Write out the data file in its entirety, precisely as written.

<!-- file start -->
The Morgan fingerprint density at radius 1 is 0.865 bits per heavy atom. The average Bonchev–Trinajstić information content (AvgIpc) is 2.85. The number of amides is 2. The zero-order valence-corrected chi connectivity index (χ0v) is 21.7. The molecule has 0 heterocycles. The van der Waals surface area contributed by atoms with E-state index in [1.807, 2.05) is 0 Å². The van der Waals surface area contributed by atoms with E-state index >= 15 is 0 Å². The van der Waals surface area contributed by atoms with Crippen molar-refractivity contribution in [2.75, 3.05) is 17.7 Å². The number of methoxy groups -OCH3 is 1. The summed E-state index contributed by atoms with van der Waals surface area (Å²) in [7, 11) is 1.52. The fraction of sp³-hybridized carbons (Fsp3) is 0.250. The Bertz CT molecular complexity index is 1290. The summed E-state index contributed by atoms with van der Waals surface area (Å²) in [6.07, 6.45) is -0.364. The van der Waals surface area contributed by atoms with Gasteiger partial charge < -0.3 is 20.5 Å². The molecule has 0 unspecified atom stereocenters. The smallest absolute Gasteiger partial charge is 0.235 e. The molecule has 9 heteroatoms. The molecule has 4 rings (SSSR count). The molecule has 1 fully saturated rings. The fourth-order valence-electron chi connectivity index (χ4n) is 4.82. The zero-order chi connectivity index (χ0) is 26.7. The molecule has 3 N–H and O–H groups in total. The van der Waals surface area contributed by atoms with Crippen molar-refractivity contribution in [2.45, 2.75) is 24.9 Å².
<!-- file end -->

The Morgan fingerprint density at radius 1 is 0.865 bits per heavy atom. The average Bonchev–Trinajstić information content (AvgIpc) is 2.85. The number of amides is 2. The zero-order valence-corrected chi connectivity index (χ0v) is 21.7. The molecule has 0 heterocycles. The van der Waals surface area contributed by atoms with E-state index in [1.807, 2.05) is 0 Å². The van der Waals surface area contributed by atoms with E-state index >= 15 is 0 Å². The van der Waals surface area contributed by atoms with Crippen molar-refractivity contribution in [2.75, 3.05) is 17.7 Å². The number of methoxy groups -OCH3 is 1. The summed E-state index contributed by atoms with van der Waals surface area (Å²) in [7, 11) is 1.52. The fraction of sp³-hybridized carbons (Fsp3) is 0.250. The Bertz CT molecular complexity index is 1290. The summed E-state index contributed by atoms with van der Waals surface area (Å²) in [6.07, 6.45) is -0.364. The van der Waals surface area contributed by atoms with Gasteiger partial charge < -0.3 is 20.5 Å². The molecule has 0 unspecified atom stereocenters. The smallest absolute Gasteiger partial charge is 0.235 e. The molecule has 9 heteroatoms. The molecule has 4 rings (SSSR count). The molecule has 1 fully saturated rings. The fourth-order valence-electron chi connectivity index (χ4n) is 4.82. The zero-order chi connectivity index (χ0) is 26.7. The molecule has 3 N–H and O–H groups in total. The van der Waals surface area contributed by atoms with Crippen molar-refractivity contribution in [2.45, 2.75) is 24.9 Å².